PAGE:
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Flint Journal (06/20/2005), Henley, Nicks generate warmth, if not heat < Stevie Nicks < Main Page

Flint Journal (06/20/2005), Henley, Nicks generate warmth, if not heat

Flint Journal, June 20, 2005 

Henley, Nicks generate warmth, if not heat
by Doug Pullen

CLARKSTON - There are a lot of hits, a lot of stories, a lot of years and a lot of miles between them. Yet Fleetwood Mac's Stevie Nicks and the Eagles' Don Henley never toured together, with their bands or as solo artists, until this month.

With a solo tour looming and the future of her band in doubt, Nicks invited her old friend and former boyfriend Henley to join her on a 10-city tour, the ninth stop of which was Saturday night at DTE Energy Music Theatre.

They didn't generate the kind of heat they might have 30 years ago, when real sparks flew between them. But there was a genuine warmth when Nicks and Henley shared the stage for three songs during his opening set, three more during hers and an encore of "Leather and Lace," the one hit they recorded together. They didn't generate the kind of turnout you'd expect either, especially from artists with their star power and track records. The 16,000-seat amphitheater was little more than half full, probably because the reserved seats cost a hefty $90.

Both played it safe, relying almost entirely on their solo and band hits instead of surprises. Both sets had a perfunctory quality, at least at first, and it's too bad that neither singer let their bands cut loose a little more.

Henley's set built slowly as he and his salty tenor warmed gradually on an evening cool enough to prompt the Texan to pull on a light coat.

Henley said a friend of his who lives in northern Michigan told him that summer in Michigan was "three months of bad sledding." His show was nearly 90 minutes of smooth sailing, his voice and six-piece band picking up steam as the night progressed.

His dozen songs balanced the obvious with the durable, with a timely "Dirty Laundry," a soulful "Heart of the Matter" and a poignant, faithful "Desperado," which closed the set. Nicks lent her husky bellow to a perfunctory "Hotel California" and lovely versions of "New York Minute" and "The Last Perfect Evening."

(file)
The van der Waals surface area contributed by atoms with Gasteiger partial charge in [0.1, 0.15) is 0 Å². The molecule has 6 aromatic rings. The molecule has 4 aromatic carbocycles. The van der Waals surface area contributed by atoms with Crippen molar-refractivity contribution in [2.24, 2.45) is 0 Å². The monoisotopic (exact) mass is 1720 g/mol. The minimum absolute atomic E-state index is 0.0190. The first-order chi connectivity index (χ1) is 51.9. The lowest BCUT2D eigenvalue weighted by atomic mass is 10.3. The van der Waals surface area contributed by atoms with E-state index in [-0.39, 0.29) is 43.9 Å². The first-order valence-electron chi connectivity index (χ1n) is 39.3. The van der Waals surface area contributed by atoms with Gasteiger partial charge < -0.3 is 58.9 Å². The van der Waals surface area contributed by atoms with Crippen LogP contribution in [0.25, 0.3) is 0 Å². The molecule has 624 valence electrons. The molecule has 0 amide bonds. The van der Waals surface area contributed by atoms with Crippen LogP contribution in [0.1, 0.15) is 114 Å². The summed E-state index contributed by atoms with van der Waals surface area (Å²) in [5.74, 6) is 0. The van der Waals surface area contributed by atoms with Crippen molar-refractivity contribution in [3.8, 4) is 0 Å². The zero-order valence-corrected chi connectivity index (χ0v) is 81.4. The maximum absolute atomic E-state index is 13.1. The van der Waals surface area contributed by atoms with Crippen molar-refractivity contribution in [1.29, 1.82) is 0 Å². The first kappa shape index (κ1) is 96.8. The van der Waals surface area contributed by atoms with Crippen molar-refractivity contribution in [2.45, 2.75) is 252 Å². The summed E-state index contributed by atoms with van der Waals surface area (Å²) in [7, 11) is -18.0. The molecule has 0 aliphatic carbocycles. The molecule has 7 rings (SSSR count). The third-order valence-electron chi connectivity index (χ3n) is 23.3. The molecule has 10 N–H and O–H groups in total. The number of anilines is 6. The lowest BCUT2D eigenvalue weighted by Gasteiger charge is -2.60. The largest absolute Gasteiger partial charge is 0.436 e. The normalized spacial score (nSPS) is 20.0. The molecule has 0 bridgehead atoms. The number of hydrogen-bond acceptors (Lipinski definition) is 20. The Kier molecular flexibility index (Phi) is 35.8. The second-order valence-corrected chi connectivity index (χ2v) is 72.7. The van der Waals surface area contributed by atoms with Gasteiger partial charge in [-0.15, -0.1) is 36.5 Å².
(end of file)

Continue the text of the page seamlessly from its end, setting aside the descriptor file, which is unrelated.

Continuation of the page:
Nicks' set was no less hit-filled, but it was more uneven, due largely to instrumental breaks that allowed for several costume changes and adjustments. Like Henley, it took a few songs for her voice to get into shape. The crowd ate up the songs from "Rumours," the classic Fleetwood Mac album from 1976 that made her a star, and loved the histrionics of "Stand Back," with journeyman Waddy Wachtel providing the chugging guitar line.

But Henley's reappearance made things more interesting - the ex-boyfriend singing the part of the other ex-boyfriend (Mac's Lindsey Buckingham) whose philandering inspired "Gold Dust Woman," which ended with the pair slow dancing.

He also filled in ably for Tom Petty on "Stop Draggin' My Heart Around" and duetted sweetly with Nicks on Bonnie Raitt's bittersweet breakup song "Circle Dance."

Henley discovery Julianna Raye opened with a brief set of Joni Mitchell-inspired folk-pop. She's got a beautiful voice and a bright future with better material.

That's not the issue with Henley and Nicks, who, at 57, look and sound pretty darn good, even if they did play it safe.

Date: 2005-06-20         Number of views: 1811

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